Your credit report is a detailed history of your past use of credit.
It’s a bit like a financial report card and can tell lenders (or banks, insurance companies, or others) how reliable you are when it comes to repaying your debts.
A credit report is a summary of your borrowing and repayment history. It lists each time you’ve taken out a loan, opened a credit card, or made or missed a payment.
Credit reports tend to follow a fairly consistent format and include four basic types of information:
|What||What it includes|
Information can stay on your credit report for seven years or more.
Credit reports are produced by credit bureaus. You might have heard of the three big ones—Experian, TransUnion, and Equifax—but there are some smaller bureaus too.
These companies receive information from your creditors and public records and add it to your credit file. They then use the information in this file to create your credit report.
The process looks something like this:
You make a mortgage payment
Your lender tells the credit bureaus about your payment
The credit bureaus add a note about
that payment to your file
The payment shows up on your report
(usually within 30 days)
The process is the same whether you make or miss a payment.
Banks, credit card companies, and others may look at your credit report when deciding whether to approve you for a loan or credit card or work with you in another way. What they find on your credit report tells them whether you’re likely to make your bill payments on time or not.
A company might look at your credit report when you apply for:
In addition to helping them decide whether or not to approve your application, companies may use the information in your report when deciding what to charge you—like when setting the interest rate on your loan or premium on your insurance.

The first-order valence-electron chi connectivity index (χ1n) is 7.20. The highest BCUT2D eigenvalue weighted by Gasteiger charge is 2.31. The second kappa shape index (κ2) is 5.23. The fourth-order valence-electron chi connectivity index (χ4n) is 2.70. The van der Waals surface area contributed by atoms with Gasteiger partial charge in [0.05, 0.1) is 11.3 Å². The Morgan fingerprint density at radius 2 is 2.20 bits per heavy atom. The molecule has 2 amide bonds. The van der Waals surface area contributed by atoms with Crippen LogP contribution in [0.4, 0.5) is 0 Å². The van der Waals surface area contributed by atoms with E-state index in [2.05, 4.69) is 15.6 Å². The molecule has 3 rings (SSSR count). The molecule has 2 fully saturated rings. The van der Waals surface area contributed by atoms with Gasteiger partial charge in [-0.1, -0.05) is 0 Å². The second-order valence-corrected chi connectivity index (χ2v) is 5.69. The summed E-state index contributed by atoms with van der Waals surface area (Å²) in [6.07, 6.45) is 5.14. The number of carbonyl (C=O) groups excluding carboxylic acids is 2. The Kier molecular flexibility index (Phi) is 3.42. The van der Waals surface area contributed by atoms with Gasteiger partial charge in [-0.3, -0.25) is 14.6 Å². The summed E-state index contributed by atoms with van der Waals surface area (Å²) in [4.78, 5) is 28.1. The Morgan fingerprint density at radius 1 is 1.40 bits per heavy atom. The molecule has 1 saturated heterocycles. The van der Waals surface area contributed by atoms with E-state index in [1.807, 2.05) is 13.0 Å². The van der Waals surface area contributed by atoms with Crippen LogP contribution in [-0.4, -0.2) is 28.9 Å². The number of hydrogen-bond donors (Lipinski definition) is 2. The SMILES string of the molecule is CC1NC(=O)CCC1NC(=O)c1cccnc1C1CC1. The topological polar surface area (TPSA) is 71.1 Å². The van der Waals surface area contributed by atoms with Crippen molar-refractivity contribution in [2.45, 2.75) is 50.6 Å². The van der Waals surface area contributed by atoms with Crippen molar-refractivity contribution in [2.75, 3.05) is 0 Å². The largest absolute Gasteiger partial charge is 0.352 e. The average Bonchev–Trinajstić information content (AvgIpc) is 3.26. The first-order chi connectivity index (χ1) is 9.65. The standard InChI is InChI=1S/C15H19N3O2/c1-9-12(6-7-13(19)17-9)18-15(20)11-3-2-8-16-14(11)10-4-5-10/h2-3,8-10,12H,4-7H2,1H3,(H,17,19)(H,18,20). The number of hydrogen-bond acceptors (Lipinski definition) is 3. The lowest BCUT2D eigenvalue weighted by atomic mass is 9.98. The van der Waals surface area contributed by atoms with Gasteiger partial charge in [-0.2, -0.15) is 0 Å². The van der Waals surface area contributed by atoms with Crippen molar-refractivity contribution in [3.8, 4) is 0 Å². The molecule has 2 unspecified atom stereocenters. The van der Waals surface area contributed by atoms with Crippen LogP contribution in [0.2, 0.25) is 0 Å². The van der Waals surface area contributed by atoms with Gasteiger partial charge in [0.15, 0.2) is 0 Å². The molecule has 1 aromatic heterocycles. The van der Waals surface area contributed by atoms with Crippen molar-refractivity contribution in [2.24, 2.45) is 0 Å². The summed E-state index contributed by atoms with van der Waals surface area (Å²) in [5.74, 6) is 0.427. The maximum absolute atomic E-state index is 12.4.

While your credit report gives the detailed backstory on all your past payments, your credit score is a single number that grades your reliability as a borrower. It’s a quick snapshot that gives someone an idea of your creditworthiness without reading your report.
Depending on the scoring model used, your credit score will typically fall anywhere between 300 (the worst possible score) and 850 (perfect).
Here are some other points to keep in mind about credit reports:
You’re entitled to a free copy of your credit report every year from each of those three main credit bureaus. Experts recommend that you try to check your report regularly (like every four months, which you can do if you rotate which bureau you request a report from) to keep an eye out for errors and signs of fraud.
If you do see something wrong, there’s a formal process you can follow to dispute the information with the bureaus.
Your credit report is a summary of your borrowing and repayment history (the good, the bad, and the ugly). Banks, credit card companies, landlords, employers, and other lenders may use it when deciding whether to do business with you. Your report includes your personal information, accounts, payment history, credit limits, any bankruptcies, and more.